JAMES HARRIS, on behalf of the Socialist Workers Party, said that as long as the United States rulers were able to maintain their colonial domination of Puerto Rico, labour in the United States would not be able to throw the source of exploitation off their backs either.
Puerto Ricans in the United States were subject to second class status and political repression, he said, with six independentistas remaining in prison. Puerto Rican youths had been used as cannon fodder for wars of plunder. Two months ago, a large force arrested those protesting the Navy use of Vieques, and then resumed war training there, shelling the island in defiance of the will of most Puerto Ricans. The battle to remove the Navy from Vieques had drawn attention to how Washington used Puerto Rico as a launching pad for military aggression worldwide.
For those reasons and others, he said, the condemnation by the Special Committee of Washingtons colonial rule of Puerto Rico would serve the interests of all those everywhere who fought for the right to self-determination and the future of humanity.
ELLIOT MONTEVERDE-TORRES, Center for Constitutional Rights, said President Clinton's call last January for a referendum had been illegal, because the demilitarization of Puerto Rico must be examined in conformity with international law, and deceitful because the referendum offered alternatives that could only benefit the perpetrator of the criminal violations in Vieques -- the United States Navy.
The United States Government had not responded to the massive peaceful anti- Navy demonstrations by surrendering its congressional control and withdrawing its armed forces from Vieques, he said. On the contrary, it had reinstated the bombing exercises and threatened to conduct other large-scale exercises in the near future. In addition, it had increased the severity of the penalties imposed on those who continued to peacefully protest the Navy's activities. He said that, in what was considered by many an insult to the Puerto Rican people of Puerto Rico, President Clinton had met on 28 June with the leaders of the major political parties to discuss Puerto Rico's status, but not Vieques. That had been perceived as a dishonourable attempt by the United States Government to mutilate the consensus among Puerto Ricans over the Vieques issue.
JAIME A. MEDINA, Working Group on Puerto Rico, said that the present colonial relationship was unsustainable. The historical arguments of the United States about the strategic importance of Vieques had crumbled because the island Vieques was being destroyed in the name of national security while, at the same time, the national security of Puerto Ricans was not being guaranteed.
United States colonial rule had unleashed a new wave of repression against those who opposed the administering Power's military presence in Puerto Rico, he said. Although 11 former political prisoners had been granted conditional freedom, six remained in prison. The people of Puerto Rico would be failing in their duty if they did not inform Puerto Ricans living in the United States about what was going on in their homeland.
WILMA REVERON, Comité Puerto Rico en la ONU, spoke of the widespread condemnation of the United States for evicting protesters from Vieques and resuming military training there. Many people had been imprisoned, and she found it ironic that those who had raped women in Vieques, polluted its land, and destroyed its lagoons, fisheries, flora and fauna were not only free, but also protected by the whole federal justice system of the United States. That meant that the justice system was in the service of the Navy. So the people of Puerto Rico had no legal recourse, except through the United Nations.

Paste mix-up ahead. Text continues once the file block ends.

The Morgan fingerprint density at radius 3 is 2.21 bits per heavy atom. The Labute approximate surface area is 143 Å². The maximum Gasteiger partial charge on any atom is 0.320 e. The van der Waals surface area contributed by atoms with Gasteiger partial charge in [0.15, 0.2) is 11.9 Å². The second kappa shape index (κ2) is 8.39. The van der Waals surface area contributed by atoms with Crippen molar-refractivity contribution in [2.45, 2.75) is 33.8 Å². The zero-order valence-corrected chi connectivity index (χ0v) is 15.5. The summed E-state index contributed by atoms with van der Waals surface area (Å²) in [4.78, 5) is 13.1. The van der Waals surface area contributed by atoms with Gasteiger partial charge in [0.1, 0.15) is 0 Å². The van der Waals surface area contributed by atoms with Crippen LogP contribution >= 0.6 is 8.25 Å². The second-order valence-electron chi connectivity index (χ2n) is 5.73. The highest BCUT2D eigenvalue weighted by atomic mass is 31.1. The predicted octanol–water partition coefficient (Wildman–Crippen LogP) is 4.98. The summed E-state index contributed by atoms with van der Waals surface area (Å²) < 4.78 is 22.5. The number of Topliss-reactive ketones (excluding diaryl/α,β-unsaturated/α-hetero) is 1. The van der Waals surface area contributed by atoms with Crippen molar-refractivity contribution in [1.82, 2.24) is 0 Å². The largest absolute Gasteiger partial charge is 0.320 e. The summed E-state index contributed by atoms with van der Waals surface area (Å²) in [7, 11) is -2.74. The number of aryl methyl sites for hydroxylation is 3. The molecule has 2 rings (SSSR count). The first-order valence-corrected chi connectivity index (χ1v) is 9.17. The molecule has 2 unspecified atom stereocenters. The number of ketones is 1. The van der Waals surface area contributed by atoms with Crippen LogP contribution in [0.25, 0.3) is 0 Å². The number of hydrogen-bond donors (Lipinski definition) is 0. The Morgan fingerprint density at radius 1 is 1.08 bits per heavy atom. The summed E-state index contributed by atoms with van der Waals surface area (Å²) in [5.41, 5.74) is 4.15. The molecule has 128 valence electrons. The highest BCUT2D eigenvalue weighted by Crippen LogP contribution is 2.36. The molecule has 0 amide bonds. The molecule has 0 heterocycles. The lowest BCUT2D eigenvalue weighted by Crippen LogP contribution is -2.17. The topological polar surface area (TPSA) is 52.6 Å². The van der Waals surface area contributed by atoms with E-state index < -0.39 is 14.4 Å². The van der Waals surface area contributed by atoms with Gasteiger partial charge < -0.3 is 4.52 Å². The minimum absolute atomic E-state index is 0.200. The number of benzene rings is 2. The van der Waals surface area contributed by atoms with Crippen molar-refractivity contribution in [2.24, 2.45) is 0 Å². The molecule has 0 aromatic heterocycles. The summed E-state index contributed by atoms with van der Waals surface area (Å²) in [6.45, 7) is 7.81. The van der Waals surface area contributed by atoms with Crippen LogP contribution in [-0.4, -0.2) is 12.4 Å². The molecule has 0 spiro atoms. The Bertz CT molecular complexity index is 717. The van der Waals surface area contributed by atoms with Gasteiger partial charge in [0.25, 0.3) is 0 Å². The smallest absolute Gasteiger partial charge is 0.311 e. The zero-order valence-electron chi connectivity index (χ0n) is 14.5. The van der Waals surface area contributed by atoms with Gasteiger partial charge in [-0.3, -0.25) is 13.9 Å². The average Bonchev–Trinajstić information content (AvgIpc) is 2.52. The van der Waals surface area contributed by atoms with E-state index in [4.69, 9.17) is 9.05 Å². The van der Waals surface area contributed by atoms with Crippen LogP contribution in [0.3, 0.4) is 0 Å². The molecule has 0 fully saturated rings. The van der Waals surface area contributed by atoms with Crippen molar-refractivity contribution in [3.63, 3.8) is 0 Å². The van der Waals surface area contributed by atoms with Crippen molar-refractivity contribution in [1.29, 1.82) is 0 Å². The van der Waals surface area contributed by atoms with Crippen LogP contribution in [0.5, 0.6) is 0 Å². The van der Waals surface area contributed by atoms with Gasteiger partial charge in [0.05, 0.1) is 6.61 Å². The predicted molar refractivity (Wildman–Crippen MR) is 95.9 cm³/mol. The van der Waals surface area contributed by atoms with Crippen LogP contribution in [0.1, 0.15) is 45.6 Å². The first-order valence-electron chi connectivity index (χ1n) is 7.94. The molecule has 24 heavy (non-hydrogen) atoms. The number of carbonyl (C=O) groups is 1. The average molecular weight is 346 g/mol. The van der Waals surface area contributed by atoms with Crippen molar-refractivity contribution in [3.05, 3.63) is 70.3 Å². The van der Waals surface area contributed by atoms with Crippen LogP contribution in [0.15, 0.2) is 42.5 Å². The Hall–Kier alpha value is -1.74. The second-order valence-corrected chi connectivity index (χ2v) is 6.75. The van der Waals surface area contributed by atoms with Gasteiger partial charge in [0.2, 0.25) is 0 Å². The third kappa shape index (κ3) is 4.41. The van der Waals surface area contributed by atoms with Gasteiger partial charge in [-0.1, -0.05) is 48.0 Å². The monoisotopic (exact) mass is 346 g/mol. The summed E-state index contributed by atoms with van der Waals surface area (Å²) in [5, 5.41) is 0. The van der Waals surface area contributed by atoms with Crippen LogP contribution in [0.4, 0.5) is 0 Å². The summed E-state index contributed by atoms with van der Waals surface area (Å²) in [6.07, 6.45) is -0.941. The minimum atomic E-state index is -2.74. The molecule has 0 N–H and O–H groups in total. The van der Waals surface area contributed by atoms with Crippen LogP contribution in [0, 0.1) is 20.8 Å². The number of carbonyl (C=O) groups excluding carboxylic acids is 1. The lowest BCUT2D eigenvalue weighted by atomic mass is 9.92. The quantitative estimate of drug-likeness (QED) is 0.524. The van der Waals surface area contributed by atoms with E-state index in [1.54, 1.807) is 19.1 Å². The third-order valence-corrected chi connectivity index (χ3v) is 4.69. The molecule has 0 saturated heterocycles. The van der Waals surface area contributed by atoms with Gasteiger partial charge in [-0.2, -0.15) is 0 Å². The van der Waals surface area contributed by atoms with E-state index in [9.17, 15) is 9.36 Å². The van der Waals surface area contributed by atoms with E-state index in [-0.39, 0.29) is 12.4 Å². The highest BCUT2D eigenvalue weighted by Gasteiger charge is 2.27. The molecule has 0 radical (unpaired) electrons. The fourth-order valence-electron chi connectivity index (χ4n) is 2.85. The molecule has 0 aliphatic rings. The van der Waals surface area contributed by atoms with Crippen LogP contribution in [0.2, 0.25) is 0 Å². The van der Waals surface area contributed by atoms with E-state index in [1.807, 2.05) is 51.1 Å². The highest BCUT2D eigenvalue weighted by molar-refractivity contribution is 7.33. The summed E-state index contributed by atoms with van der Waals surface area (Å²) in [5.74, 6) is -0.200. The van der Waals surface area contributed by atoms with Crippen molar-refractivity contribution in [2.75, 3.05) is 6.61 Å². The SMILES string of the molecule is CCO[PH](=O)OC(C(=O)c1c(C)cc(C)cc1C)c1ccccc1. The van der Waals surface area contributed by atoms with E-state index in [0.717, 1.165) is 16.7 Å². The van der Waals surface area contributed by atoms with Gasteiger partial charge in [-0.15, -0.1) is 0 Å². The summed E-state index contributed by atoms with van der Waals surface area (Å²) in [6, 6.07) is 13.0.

She pointed to the cancer rate of the Vieques population as perhaps the best dramatization of the situation of colonial peoples, whose right to life and health had been violated. The Vieques protests demonstrated the willingness of the Puerto Rican people to take action to change their status. They had joined together to say that not one more bomb should be loosed on the island and to demand that the Navy leave Vieques at once.
They had also expressed dissatisfaction with the current political arrangements, she said, and Puerto Rico needed the support of the Special Committee to identify mechanisms, such as the constituent assembly, which could further the self-determination process. She asked that this be a priority item on the Committees agenda.
COLETTE PEAN, Nord-Sud XXI, said that her organization supported the historical fight by the Puerto Rican people to exercise the right to self- determination as guaranteed in the United Nations Charter. As evidenced by poverty, they had been denied the right to development. The unconscionable occupation and bombing of the island of Vieques was, she added, an example of a colonizer imposing its will on a colonized people.
She said the new millennium should see a world free of colonies -- freed by the determination of the people colonized, without dictates or interference in their process of independence and freedom. Her organization wanted to add their voice in support of the inalienable right of the people of Puerto Rico, and all peoples, to self-determination. ALFREDO MARRERO, Comité Pro Rescate y Desarollo de Vieques, said Puerto Rico's colonial situation was most visible in Vieques. The island's situation demonstrated the most negative repercussions of United States colonialism. Many people had died in fights or as a result of bombs strewn all over the land. Vieques was contaminated with RDX, napalm, depleted uranium and other toxic materials in its water.
He said it had taken the United States Navy a long time to admit its use of depleted uranium. The Navy treated the population of Vieques like laboratory rats. The anti-Navy demonstrations had shown the unity of the Puerto Rican people and the consensus across all groups, ages and social strata.